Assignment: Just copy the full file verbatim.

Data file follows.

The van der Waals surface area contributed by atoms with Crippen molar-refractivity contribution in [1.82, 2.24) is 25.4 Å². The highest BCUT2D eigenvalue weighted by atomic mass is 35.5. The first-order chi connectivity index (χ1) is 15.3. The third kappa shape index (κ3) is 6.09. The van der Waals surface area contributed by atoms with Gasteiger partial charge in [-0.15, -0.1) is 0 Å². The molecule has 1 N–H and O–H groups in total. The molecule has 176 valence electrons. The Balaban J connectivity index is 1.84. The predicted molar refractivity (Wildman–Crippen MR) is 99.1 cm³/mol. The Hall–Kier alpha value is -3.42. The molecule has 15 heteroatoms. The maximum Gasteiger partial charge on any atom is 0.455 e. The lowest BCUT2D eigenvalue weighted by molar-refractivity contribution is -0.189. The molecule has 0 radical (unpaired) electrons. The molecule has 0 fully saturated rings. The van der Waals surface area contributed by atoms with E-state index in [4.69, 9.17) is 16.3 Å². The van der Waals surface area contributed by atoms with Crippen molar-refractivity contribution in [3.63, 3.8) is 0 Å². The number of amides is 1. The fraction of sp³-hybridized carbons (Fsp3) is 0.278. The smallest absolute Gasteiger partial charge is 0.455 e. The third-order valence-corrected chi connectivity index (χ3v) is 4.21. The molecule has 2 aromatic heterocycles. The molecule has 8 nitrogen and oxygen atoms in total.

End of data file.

The van der Waals surface area contributed by atoms with Crippen molar-refractivity contribution in [1.82, 2.24) is 25.4 Å². The highest BCUT2D eigenvalue weighted by atomic mass is 35.5. The first-order chi connectivity index (χ1) is 15.3. The third kappa shape index (κ3) is 6.09. The van der Waals surface area contributed by atoms with Gasteiger partial charge in [-0.15, -0.1) is 0 Å². The molecule has 1 N–H and O–H groups in total. The molecule has 176 valence electrons. The Balaban J connectivity index is 1.84. The predicted molar refractivity (Wildman–Crippen MR) is 99.1 cm³/mol. The Hall–Kier alpha value is -3.42. The molecule has 15 heteroatoms. The maximum Gasteiger partial charge on any atom is 0.455 e. The lowest BCUT2D eigenvalue weighted by molar-refractivity contribution is -0.189. The molecule has 0 radical (unpaired) electrons. The molecule has 0 fully saturated rings. The van der Waals surface area contributed by atoms with E-state index in [4.69, 9.17) is 16.3 Å². The van der Waals surface area contributed by atoms with Crippen molar-refractivity contribution in [3.63, 3.8) is 0 Å². The number of amides is 1. The fraction of sp³-hybridized carbons (Fsp3) is 0.278. The smallest absolute Gasteiger partial charge is 0.455 e. The third-order valence-corrected chi connectivity index (χ3v) is 4.21. The molecule has 2 aromatic heterocycles. The molecule has 8 nitrogen and oxygen atoms in total.